Boom time for Korean convenience store sector

The Korean convenience store sector is experiencing rapid growth as heavyweights battle for market share.

The number of convenience stores in South Korea surpassed 33,000 as of the end of October this year, marking a rapid growth since the opening of the first store 27 years ago, according to industry data.  

That’s a significant increase from the 28,994 counted at the end of last year.

CU had the most with 10,634, followed by GS25 with 10,486 and 7-Eleven with 8486. Japan-affiliated brand Mini Stop had 2326, and With Me, a chain operated by Shinsegae Group, had 1615. There are some 100 others that are not part of franchises, according to the Korea Association of Convenience Store Industry.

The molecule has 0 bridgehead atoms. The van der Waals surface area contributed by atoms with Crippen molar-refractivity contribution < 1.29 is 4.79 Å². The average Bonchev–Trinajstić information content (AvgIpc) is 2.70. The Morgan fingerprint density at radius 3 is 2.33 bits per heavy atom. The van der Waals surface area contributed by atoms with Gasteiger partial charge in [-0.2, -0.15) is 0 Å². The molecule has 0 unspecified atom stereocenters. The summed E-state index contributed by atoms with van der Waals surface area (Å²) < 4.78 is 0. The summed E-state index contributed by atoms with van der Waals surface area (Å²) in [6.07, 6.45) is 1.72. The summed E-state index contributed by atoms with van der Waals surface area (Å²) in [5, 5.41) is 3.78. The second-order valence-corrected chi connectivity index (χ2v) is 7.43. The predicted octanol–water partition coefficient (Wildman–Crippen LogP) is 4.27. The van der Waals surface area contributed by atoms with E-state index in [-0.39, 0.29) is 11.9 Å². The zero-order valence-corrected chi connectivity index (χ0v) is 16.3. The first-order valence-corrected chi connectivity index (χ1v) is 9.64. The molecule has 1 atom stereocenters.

South Korea’s first convenience store opened in southern Seoul in May 1989.

The rising number of single-person households and aging society are funneling consumers to convenience stores that are near their homes and sell small portions, industry watchers say. Convenience stores have been quick to adapt to such a customer base, expanding from conventional shelf goods, such as snacks and beverages, to lunch boxes and other kinds of meals for singles who don’t want to cook, as well as services, including delivery and financial transactions.

The sector grew 11.4 per cent last year, visibly comparable with 1.2 per cent growth in 2013 and 4.7 per cent in 2014. Sales increased from 12.8 trillion won (US$10.96 billion) in 2013 to 13.8 trillion won in 2014 and to 17.2 trillion won last year.

Industry watchers expect sales this year to exceed 20 trillion won, with room for more growth until 2030, considering that South Korea’s per-store sales is only about one-fourth of that in Japan. Japan currently has about 55,600 convenience stores.




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